When war broke out, the then 27-year- old Elizabeth ‘Dolly’ Shepherd, from Potters Bar in Hertfordshire, was a recently retired professional parachutist.
The Women’s Army Auxiliary Corps was formed to allow women to take over as many auxiliary roles as possible, thus freeing up manpower for service on the front. Prewar, intrepid parachutist Dolly Shepherd had been serving with the Women’s Emergency Corps, but she soon transferred as a driver/mechanic to the new WAAC. She had to pass a Royal Automobile Club exam, but when she got to France she faced a further test when she arrived at the Queen Mary Camp at Calais.
We were marched down to the garage and paraded in front of the captain. He said: “What can you do?” The works officer, a Lieutenant Walton, he said: “You, go across to the workshop. I want you to put a new sleeve valve in a Daimler!” “Yes, sir.” Can you imagine it really? There was me, there was the Daimler and all the men promptly left off work and all sat round. I undid it nicely, screw by screw, cleaned it out, did what I had to do, put it back, and it went! Everyone cheered.
But of course they didn’t know that that was the very thing that I had to take for my exam in the RAC – that very engine, that very job on the Daimler! If they’d chosen another car, well, I suppose I would have coped, but not as well as I did with the Daimler, because it’s a very tricky job putting on a new sleeve valve.
Dolly and the other women had to put up with considerable resentment from some of the driver mechanics they were brought in to replace.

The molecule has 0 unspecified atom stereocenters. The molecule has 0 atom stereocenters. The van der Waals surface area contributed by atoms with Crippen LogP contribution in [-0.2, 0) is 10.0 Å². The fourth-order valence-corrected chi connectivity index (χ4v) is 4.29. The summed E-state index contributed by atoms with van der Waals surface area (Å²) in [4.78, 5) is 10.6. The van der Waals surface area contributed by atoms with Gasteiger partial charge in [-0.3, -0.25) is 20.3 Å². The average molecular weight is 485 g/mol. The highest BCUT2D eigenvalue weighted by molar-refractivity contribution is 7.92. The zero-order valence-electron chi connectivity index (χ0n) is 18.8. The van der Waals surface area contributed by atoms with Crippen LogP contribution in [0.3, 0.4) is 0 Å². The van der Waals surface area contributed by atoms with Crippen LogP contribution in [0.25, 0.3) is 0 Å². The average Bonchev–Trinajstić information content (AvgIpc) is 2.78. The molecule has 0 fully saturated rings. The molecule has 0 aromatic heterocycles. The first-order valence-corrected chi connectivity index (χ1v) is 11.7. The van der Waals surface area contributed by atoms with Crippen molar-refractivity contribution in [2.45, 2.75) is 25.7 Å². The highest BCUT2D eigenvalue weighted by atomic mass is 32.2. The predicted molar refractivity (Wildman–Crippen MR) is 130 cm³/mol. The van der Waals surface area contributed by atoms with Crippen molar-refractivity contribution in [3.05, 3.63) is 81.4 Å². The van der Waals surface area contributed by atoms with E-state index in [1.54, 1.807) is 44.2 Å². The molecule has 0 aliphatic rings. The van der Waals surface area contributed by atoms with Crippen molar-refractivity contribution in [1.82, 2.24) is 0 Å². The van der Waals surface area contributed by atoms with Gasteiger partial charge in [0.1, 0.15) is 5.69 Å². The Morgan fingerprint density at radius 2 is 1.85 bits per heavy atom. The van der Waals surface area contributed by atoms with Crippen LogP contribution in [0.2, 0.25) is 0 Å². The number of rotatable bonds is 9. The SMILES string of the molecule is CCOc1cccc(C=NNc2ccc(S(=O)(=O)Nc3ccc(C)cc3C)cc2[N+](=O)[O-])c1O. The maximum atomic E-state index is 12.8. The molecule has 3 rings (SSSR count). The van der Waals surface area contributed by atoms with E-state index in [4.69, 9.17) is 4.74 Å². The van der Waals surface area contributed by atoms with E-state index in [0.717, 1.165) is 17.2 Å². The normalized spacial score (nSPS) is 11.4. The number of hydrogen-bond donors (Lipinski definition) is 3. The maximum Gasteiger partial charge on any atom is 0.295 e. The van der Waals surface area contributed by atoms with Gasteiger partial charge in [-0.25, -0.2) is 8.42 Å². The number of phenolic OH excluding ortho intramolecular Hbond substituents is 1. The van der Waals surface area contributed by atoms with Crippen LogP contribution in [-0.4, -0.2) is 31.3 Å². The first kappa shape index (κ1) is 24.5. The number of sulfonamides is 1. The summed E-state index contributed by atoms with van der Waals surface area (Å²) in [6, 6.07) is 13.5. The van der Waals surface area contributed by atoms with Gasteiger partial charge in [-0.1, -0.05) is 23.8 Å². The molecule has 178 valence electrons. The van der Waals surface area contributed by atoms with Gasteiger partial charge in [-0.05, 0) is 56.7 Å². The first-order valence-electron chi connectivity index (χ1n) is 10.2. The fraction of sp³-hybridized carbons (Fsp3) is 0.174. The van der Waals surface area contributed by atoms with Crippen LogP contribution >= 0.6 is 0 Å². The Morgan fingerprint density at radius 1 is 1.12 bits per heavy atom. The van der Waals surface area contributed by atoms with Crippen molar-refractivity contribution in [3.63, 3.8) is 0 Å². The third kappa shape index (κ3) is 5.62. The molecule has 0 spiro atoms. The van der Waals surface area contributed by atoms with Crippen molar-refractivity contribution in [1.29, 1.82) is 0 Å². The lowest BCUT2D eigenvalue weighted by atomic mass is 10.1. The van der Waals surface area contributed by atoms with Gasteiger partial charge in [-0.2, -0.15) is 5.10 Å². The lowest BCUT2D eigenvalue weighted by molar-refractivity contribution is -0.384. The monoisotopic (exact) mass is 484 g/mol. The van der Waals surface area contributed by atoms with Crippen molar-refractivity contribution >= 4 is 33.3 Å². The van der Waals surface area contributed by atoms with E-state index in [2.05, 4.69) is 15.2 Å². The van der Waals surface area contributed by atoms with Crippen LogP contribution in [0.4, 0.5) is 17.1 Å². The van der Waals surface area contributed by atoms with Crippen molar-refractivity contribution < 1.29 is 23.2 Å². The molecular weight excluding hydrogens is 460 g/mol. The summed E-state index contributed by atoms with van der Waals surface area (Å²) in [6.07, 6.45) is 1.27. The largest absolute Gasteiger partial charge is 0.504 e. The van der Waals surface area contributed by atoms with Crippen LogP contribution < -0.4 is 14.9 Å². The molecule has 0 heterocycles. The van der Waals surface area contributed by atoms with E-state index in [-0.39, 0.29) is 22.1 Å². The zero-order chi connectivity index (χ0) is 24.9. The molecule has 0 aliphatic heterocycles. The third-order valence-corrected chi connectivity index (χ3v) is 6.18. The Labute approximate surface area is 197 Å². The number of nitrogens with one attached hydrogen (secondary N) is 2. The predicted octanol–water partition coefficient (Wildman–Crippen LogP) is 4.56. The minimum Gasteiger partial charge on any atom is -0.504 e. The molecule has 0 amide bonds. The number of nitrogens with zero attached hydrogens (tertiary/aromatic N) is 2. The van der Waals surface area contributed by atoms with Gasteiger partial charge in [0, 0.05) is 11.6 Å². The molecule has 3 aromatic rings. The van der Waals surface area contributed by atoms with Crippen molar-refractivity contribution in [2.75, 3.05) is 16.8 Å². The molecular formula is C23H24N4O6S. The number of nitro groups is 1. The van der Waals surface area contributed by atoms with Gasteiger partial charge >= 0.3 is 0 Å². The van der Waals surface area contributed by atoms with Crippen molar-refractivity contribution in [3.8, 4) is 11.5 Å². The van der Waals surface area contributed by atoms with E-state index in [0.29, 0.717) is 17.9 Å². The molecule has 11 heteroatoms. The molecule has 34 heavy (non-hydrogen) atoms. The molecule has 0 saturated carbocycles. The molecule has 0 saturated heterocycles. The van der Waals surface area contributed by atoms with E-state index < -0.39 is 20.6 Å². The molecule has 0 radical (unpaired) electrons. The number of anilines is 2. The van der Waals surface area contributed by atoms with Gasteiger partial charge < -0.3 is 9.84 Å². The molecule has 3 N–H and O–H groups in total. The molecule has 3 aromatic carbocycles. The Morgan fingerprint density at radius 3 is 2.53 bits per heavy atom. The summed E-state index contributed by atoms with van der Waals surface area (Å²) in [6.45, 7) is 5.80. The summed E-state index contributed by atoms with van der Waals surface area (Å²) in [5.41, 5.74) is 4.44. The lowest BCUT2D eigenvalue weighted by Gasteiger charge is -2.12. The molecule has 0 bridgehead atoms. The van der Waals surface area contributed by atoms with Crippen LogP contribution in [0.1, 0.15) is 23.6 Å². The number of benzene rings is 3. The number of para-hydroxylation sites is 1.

You see it meant that eight men drivers had got to go further up the line – and so of course they didn’t like us a bit at first. Very often we’d find our tyres flat or various things done. We’d just grin and bear it. Then one day I was out on the road going to St Omer and I found a general’s car stopped by the roadside and naturally I got out to speak to the chauffeur. I said to him: “Well, what’s the matter?” So he said: “I don’t know, I’ve tried everything! We’ve sent for a breakdown lorry!” So I said: “Do you mind if I have a look?” He said: “You can, but you won’t be able to do anything, I’m sure of that!”
At that time, we wore long hair and we had invisible hairpins you know. So I get out one of my hairpins and start fiddling about and to this day I don’t know what I did! I suppose a bit of sand or something must have been in one of the jets of the carburettor, or something like that. Anyhow, I wound it up and it went! That same night there was a cup of milk left out for me. As the men gradually had to go up the front, they didn’t mind it so much then. We were all in. We were a very, very friendly garage.
“Of course they didn’t like us a bit at first. Very often we’d find our tyres flat or various things done. We’d just grin and bear it”
An illustration of a chauffeur from the Women’s Army Auxiliary Corps starting an officer’s car